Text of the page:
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Conditioning the pecking motions of pigeons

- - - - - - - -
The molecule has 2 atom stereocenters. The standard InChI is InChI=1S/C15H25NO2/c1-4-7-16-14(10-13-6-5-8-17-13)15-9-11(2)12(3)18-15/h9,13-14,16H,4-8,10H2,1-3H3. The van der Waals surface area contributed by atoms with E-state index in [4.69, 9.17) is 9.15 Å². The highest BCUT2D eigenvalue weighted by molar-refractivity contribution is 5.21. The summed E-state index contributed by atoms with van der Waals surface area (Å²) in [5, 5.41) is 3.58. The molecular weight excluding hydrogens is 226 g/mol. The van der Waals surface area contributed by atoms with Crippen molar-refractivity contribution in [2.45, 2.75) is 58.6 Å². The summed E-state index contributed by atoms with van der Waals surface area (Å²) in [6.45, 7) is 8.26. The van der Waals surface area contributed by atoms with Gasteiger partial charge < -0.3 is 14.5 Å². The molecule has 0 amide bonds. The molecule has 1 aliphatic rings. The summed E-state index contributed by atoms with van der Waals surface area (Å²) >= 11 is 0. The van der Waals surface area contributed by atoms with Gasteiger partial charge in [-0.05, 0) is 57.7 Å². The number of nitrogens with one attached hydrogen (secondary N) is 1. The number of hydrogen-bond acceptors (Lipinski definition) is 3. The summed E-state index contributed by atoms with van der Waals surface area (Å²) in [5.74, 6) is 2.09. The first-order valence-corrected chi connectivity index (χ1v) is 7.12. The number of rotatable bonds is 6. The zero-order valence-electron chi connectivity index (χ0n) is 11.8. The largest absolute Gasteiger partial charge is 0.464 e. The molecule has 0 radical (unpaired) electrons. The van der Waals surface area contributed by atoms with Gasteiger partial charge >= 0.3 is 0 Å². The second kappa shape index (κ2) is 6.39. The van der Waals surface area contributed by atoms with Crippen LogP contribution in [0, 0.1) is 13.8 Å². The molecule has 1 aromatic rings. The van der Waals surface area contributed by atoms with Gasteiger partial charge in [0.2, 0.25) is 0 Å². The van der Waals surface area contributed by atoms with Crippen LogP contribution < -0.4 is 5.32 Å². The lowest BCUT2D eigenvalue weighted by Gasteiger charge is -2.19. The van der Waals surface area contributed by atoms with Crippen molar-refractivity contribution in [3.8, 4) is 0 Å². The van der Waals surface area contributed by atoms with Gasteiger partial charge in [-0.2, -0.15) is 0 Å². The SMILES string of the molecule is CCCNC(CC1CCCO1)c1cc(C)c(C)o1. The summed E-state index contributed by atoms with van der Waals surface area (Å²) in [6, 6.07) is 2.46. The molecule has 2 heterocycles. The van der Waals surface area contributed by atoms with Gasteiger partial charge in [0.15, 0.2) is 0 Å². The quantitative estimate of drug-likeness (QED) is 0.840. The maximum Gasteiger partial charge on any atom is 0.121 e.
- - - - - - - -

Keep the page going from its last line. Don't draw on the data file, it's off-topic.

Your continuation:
The spatio-temporal courses of head and neck motions of pigeons while pecking at small grains are described. Single and serial pecks are distinguished but the inter- and intraindividual variability of the peck kinetics is stressed. Pigeons were then trained with instrumental conditioning procedures to speed-up their pecking. A partial reinforcement schedule where pigeons had to peck repeatedly before receiving reward led to a mild shortening of inter-peck intervals at lower reinforcement rates but surprisingly, a lengthening at higher rates. A schedule where short inter-peck intervals were differentially rewarded yielded a pronounced abbreviation of the inter-peck intervals, but this was achieved by a reduction of the movement path rather than an increase in motion velocity. A schedule whereby increased approach velocities were differentially rewarded yielded marked movement accelerations. When pigeons were rewarded for diminished approach speeds they also showed significant movement decelerations. Finally, it is shown that pigeons could learn to reliably abort their peck approach movement when a visual stimulus signalling a penalty was occasionally presented during the approach movement. The proportion of successful peck interruptions decreased as these interruption signals occurred later during the approach phase. It is concluded that the pecking of pigeons is neither an innately fixed nor a visually ballistic movement. It is instead a multiply controlled and flexibly adaptable response pattern.
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